Some radical wild horse advocates just keep repeating the same lies over and over, hoping people start to take their lies as truth (HCN, 4/26/10). The biggest lie is that horses are native to North America. The EPA defines introduced species as "species that have become able to survive and reproduce outside the habitats where they evolved or spread naturally." The early American horse went extinct about 7000 B.C., just after the end of the last glacial period. Thus it did not evolve here or spread naturally but was spread by Spaniards and other Europeans who brought horses to the Americas in the 16th century.
The second lie is that wild horses do not destroy native ranges. In fact, one advocate has even contended that they "enrich habitat." A non-native species in large numbers is not enriching habitat. Some contend that horses do not compete with native wildlife. I didn't know the forage out there was labeled and horses left the forage assigned to the wildlife alone. I agree with what many say about ranching and too much livestock on public land. But this in no way legitimizes their agenda to have thousands of wild horses running free, destroying the range.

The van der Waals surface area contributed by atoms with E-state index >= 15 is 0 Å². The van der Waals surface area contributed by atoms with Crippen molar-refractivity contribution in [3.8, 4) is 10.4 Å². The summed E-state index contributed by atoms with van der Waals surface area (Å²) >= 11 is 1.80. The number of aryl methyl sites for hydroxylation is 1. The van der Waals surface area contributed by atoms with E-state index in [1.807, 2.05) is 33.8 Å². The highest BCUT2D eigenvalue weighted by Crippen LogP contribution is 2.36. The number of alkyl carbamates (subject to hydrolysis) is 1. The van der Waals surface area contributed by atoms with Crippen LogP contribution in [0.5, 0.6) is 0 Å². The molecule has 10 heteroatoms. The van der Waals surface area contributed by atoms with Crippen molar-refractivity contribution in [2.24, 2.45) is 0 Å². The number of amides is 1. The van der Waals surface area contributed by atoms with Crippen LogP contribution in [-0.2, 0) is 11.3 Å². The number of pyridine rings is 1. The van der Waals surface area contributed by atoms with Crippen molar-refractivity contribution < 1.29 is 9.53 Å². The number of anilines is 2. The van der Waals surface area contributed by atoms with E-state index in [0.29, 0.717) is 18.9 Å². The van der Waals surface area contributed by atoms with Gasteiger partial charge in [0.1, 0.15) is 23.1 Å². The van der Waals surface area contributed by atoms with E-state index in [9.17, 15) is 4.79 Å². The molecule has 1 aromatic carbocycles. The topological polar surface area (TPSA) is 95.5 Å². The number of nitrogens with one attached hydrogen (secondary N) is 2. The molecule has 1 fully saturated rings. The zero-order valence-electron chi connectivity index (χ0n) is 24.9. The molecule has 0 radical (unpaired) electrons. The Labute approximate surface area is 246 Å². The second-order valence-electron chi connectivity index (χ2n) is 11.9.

The third lie is that the Bureau of Land Management is lying about science and breaking the law. Wild horse advocates sue the BLM nearly every time it gathers wild horses, and they almost always lose. Because the agency knows it's going to get sued every single time it picks up a wild horse, staffers are very diligent in gathering range data in herd management areas. Horse advocates tried to stop the massive roundup in Nevada several months ago. The judge again ruled in favor of BLM, and the gather went on. If BLM's data are cooked, why is the agency winning litigation?
Wild horses are an extremely emotional issue. What we need are fewer extremes. We need logical solutions, not radical ones.